AOL Wants To Help Parents Protect Children Online With Safe Social

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As kids flock to the internet for social networking, educational tools and more; safety on the web is becoming a concern for parents. However, one wouldn’t necessarily connect AOL with child safety on the web. But the success of companies like ReputationDefender, SocialShield and Safety Web are showing that now, more than ever, parents are looking to spend money on tools to help protect their kids on the web. Tonight, AOL is launching an new pre-teen/teen online safety application called SafeSocial.

AOL is licensing technology from SocialShield, a startup that offers a web application that targets various security risks on social networks. AOL’s application is similar in functionality to SocialShield. Safe Social will allow parents to monitor their kids social network conversations and actual “friends” network by sending parents real-time alerts if inappropriate conversations are happening (such as mentions of sex, drugs, suicide, and other red flag terms).

And Safe Social will run background checks of “friends” to match against a national registry of child predators, criminal activity, etc. Safe Social will also flag anyone who is not age-appropriate, or who doesn’t have other friends in the same network. For example, Safe Social will cross any new friend with Match.com, alerting parents when a child befriends a possible adult on a social network.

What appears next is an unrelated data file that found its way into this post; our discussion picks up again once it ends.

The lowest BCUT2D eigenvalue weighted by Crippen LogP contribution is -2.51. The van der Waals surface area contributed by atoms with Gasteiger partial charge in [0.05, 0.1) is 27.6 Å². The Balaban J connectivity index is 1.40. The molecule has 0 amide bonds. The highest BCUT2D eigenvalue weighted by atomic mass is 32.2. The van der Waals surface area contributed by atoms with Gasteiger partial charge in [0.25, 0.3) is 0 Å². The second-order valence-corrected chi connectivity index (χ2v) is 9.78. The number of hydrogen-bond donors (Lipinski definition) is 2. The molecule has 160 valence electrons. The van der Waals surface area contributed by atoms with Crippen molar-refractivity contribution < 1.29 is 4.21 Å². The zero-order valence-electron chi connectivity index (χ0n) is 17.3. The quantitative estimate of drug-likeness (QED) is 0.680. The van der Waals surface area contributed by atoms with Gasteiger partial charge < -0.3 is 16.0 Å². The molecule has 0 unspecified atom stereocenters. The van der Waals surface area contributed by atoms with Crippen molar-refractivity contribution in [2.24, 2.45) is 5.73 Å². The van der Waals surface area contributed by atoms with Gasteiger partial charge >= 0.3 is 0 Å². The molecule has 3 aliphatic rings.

The application’s Activities Engine stores every comment and photo a child posts. The photo feature will track all images that are posted by a child, or an photos where a child has been tagged.

Of course, the key to all of this is that the parent has to have the children’s credentials to their accounts to track all of their activities. But as cyber bullying and predators pervade the web and social networks, there is increased pressure on parents to protect their children.

AOL is planning to charge for this service-Safe Social will be free for 30 days and then $9.99 per month. That price includes tracking of a number of childrens’ accounts.

Interestingly, this is the first branded paid consumer service AOL has launched in a number of years. The company’s President of AOL Paid Services Ned Brody, tells me that the new product is in line with AOL’s core values. And he says that we will see a number of consumer-focused subscription products to “help people with different parts of their lives.” It should be interesting to see AOL build out this part of its business after a continued focus on content strategy.

The New York Times highlighted in a recent overview of the space that it’s also important to note that these services are only a piece of the puzzle when it comes to protecting your children online. Parenting and communication is also an important part of avoiding unsafe or inappropriate behavior on social networks.

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